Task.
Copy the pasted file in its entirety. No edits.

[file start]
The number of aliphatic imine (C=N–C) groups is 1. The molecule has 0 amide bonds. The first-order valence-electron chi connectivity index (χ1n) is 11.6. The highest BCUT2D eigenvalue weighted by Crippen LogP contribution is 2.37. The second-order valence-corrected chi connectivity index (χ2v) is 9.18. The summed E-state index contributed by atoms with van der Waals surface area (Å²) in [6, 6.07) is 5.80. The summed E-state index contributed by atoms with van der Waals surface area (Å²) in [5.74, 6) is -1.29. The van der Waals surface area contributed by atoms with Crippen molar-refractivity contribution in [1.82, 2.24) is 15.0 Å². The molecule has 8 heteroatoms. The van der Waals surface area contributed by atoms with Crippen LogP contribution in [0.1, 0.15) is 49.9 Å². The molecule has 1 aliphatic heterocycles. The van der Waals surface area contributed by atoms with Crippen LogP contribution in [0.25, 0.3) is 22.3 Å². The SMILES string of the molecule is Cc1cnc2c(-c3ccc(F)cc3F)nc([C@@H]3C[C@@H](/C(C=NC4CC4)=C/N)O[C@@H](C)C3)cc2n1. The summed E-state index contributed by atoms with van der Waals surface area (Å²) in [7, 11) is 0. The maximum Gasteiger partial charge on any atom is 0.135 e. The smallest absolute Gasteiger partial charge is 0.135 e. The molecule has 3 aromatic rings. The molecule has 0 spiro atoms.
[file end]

The number of aliphatic imine (C=N–C) groups is 1. The molecule has 0 amide bonds. The first-order valence-electron chi connectivity index (χ1n) is 11.6. The highest BCUT2D eigenvalue weighted by Crippen LogP contribution is 2.37. The second-order valence-corrected chi connectivity index (χ2v) is 9.18. The summed E-state index contributed by atoms with van der Waals surface area (Å²) in [6, 6.07) is 5.80. The summed E-state index contributed by atoms with van der Waals surface area (Å²) in [5.74, 6) is -1.29. The van der Waals surface area contributed by atoms with Crippen molar-refractivity contribution in [1.82, 2.24) is 15.0 Å². The molecule has 8 heteroatoms. The van der Waals surface area contributed by atoms with Crippen LogP contribution in [0.1, 0.15) is 49.9 Å². The molecule has 1 aliphatic heterocycles. The van der Waals surface area contributed by atoms with Crippen LogP contribution in [0.25, 0.3) is 22.3 Å². The SMILES string of the molecule is Cc1cnc2c(-c3ccc(F)cc3F)nc([C@@H]3C[C@@H](/C(C=NC4CC4)=C/N)O[C@@H](C)C3)cc2n1. The summed E-state index contributed by atoms with van der Waals surface area (Å²) in [7, 11) is 0. The maximum Gasteiger partial charge on any atom is 0.135 e. The smallest absolute Gasteiger partial charge is 0.135 e. The molecule has 3 aromatic rings. The molecule has 0 spiro atoms.